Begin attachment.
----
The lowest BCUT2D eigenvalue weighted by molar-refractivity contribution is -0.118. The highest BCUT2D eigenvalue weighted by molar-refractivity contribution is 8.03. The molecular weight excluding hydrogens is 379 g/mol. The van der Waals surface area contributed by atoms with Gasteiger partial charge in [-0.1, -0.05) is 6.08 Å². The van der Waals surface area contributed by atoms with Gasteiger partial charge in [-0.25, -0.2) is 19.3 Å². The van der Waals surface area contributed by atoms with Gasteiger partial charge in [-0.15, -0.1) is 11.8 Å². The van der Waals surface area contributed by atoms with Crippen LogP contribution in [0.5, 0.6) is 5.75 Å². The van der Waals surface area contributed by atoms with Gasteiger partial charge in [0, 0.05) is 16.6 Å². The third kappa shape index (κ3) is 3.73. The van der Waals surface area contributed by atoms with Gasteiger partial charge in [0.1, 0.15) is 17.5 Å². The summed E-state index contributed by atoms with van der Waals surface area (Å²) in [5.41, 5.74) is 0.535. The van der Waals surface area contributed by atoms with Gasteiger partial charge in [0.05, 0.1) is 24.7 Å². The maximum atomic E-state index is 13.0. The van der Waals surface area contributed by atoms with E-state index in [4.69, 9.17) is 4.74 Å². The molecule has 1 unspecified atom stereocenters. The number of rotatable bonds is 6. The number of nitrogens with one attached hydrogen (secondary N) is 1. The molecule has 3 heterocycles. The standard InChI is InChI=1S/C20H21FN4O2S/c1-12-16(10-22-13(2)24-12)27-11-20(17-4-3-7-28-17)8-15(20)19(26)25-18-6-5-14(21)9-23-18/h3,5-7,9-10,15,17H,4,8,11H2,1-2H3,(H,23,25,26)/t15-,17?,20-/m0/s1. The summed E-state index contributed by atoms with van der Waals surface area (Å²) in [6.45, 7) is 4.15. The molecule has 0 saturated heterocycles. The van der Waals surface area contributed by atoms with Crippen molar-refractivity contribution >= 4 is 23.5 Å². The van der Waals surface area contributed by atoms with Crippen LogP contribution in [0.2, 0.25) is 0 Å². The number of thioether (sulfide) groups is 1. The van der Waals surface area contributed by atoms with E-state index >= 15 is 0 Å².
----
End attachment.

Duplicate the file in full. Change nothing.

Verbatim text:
The lowest BCUT2D eigenvalue weighted by molar-refractivity contribution is -0.118. The highest BCUT2D eigenvalue weighted by molar-refractivity contribution is 8.03. The molecular weight excluding hydrogens is 379 g/mol. The van der Waals surface area contributed by atoms with Gasteiger partial charge in [-0.1, -0.05) is 6.08 Å². The van der Waals surface area contributed by atoms with Gasteiger partial charge in [-0.25, -0.2) is 19.3 Å². The van der Waals surface area contributed by atoms with Gasteiger partial charge in [-0.15, -0.1) is 11.8 Å². The van der Waals surface area contributed by atoms with Crippen LogP contribution in [0.5, 0.6) is 5.75 Å². The van der Waals surface area contributed by atoms with Gasteiger partial charge in [0, 0.05) is 16.6 Å². The third kappa shape index (κ3) is 3.73. The van der Waals surface area contributed by atoms with Gasteiger partial charge in [0.1, 0.15) is 17.5 Å². The summed E-state index contributed by atoms with van der Waals surface area (Å²) in [5.41, 5.74) is 0.535. The van der Waals surface area contributed by atoms with Gasteiger partial charge in [0.05, 0.1) is 24.7 Å². The maximum atomic E-state index is 13.0. The van der Waals surface area contributed by atoms with E-state index in [4.69, 9.17) is 4.74 Å². The molecule has 1 unspecified atom stereocenters. The number of rotatable bonds is 6. The number of nitrogens with one attached hydrogen (secondary N) is 1. The molecule has 3 heterocycles. The standard InChI is InChI=1S/C20H21FN4O2S/c1-12-16(10-22-13(2)24-12)27-11-20(17-4-3-7-28-17)8-15(20)19(26)25-18-6-5-14(21)9-23-18/h3,5-7,9-10,15,17H,4,8,11H2,1-2H3,(H,23,25,26)/t15-,17?,20-/m0/s1. The summed E-state index contributed by atoms with van der Waals surface area (Å²) in [6.45, 7) is 4.15. The molecule has 0 saturated heterocycles. The van der Waals surface area contributed by atoms with Crippen molar-refractivity contribution >= 4 is 23.5 Å². The van der Waals surface area contributed by atoms with Crippen LogP contribution in [0.2, 0.25) is 0 Å². The number of thioether (sulfide) groups is 1. The van der Waals surface area contributed by atoms with E-state index >= 15 is 0 Å².